Basic loss per share is computed using the weighted average number of common shares outstanding during the year. Diluted earnings per share reflect the potential dilution that could occur if potentially dilutive securities were exercised or converted to common stock. The dilutive effect of options and warrants and their equivalent is computed by application of the treasury stock method and the effect of convertible securities by the “if converted” method. For the years presented, diluted loss per share is equal to basic loss per share as the effect of the computations are anti-dilutive.

 

Financial Instruments

 

The Company’s balance sheet includes financial instruments, specifically accounts payable, accrued expenses, and payables to related parties. The carrying amounts of current assets and current liabilities approximate their fair value because of the relatively short period of time between the origination of these instruments and their expected realization.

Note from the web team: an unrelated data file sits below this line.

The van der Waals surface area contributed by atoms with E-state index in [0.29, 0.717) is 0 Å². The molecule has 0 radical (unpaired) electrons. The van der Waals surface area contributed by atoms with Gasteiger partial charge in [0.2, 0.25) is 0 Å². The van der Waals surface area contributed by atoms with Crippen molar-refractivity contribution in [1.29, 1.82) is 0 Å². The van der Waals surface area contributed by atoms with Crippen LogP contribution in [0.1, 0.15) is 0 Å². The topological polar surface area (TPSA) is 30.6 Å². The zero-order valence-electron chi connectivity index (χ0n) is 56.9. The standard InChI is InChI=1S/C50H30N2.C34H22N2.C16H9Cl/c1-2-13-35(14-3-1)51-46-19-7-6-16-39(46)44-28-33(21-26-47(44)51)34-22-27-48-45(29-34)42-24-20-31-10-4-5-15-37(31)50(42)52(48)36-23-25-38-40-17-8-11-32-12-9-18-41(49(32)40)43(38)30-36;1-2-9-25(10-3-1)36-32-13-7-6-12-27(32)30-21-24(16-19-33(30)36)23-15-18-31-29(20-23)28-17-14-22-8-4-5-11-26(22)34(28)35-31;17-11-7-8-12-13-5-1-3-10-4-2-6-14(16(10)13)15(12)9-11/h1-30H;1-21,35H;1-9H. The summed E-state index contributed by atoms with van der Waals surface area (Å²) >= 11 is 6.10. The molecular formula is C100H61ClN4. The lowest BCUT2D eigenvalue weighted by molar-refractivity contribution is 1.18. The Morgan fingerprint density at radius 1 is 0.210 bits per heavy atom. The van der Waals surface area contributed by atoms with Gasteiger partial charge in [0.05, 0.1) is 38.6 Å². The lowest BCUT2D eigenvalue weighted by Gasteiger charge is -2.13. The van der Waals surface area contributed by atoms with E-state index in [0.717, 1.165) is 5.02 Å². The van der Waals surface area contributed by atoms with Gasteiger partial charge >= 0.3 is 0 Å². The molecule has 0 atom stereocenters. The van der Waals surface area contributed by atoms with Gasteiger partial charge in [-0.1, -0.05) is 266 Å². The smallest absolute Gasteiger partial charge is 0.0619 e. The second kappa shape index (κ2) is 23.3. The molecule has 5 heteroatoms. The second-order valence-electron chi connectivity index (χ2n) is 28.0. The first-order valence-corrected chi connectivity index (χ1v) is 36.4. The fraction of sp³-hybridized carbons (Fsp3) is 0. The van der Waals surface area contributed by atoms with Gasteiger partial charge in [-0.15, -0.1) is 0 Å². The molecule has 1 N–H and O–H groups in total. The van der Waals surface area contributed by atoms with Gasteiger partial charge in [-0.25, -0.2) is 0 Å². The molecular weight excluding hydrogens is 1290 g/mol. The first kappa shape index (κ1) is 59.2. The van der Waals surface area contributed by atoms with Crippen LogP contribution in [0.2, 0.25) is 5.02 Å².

ASC 820, Fair Value Measurements and Disclosures, defines fair value as the exchange price that would be received for an asset or paid to transfer a liability (an exit price) in the principal or most advantageous market for the asset or liability in an orderly transaction between market participants on the measurement date. ASC 820 also establishes a fair value hierarchy that distinguishes between (1) market participant assumptions developed based on market data obtained from independent sources (observable inputs) and (2) an entity’s own assumptions about market participant assumptions developed based on the best information available in the circumstances (unobservable inputs). The fair value hierarchy consists of three broad levels, which gives the highest priority to unadjusted quoted prices in active markets for identical assets or liabilities (Level 1) and the lowest priority to unobservable inputs (Level 3). The three levels of the fair value hierarchy are described below:

 

Level 1 - Unadjusted quoted prices in active markets that are accessible at the measurement date for identical, unrestricted assets or liabilities